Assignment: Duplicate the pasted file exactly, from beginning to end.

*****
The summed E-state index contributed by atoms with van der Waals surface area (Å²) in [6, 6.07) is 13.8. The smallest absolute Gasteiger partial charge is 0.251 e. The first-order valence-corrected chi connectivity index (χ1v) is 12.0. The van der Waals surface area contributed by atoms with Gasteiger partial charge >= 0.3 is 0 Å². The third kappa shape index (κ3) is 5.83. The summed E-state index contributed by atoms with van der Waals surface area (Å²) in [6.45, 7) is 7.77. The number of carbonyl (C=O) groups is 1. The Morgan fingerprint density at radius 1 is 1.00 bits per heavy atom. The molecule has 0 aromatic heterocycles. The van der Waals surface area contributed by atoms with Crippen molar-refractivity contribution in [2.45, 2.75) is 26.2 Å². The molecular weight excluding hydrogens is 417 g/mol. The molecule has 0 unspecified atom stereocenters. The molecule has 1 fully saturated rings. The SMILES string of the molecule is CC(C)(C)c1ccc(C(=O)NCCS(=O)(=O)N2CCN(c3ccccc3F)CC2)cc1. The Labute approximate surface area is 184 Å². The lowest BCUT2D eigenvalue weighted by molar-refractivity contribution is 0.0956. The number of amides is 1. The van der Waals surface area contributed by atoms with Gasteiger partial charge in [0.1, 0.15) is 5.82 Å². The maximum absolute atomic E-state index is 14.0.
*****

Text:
The summed E-state index contributed by atoms with van der Waals surface area (Å²) in [6, 6.07) is 13.8. The smallest absolute Gasteiger partial charge is 0.251 e. The first-order valence-corrected chi connectivity index (χ1v) is 12.0. The van der Waals surface area contributed by atoms with Gasteiger partial charge >= 0.3 is 0 Å². The third kappa shape index (κ3) is 5.83. The summed E-state index contributed by atoms with van der Waals surface area (Å²) in [6.45, 7) is 7.77. The number of carbonyl (C=O) groups is 1. The Morgan fingerprint density at radius 1 is 1.00 bits per heavy atom. The molecule has 0 aromatic heterocycles. The van der Waals surface area contributed by atoms with Crippen molar-refractivity contribution in [2.45, 2.75) is 26.2 Å². The molecular weight excluding hydrogens is 417 g/mol. The molecule has 0 unspecified atom stereocenters. The molecule has 1 fully saturated rings. The SMILES string of the molecule is CC(C)(C)c1ccc(C(=O)NCCS(=O)(=O)N2CCN(c3ccccc3F)CC2)cc1. The Labute approximate surface area is 184 Å². The lowest BCUT2D eigenvalue weighted by molar-refractivity contribution is 0.0956. The number of amides is 1. The van der Waals surface area contributed by atoms with Gasteiger partial charge in [0.1, 0.15) is 5.82 Å². The maximum absolute atomic E-state index is 14.0.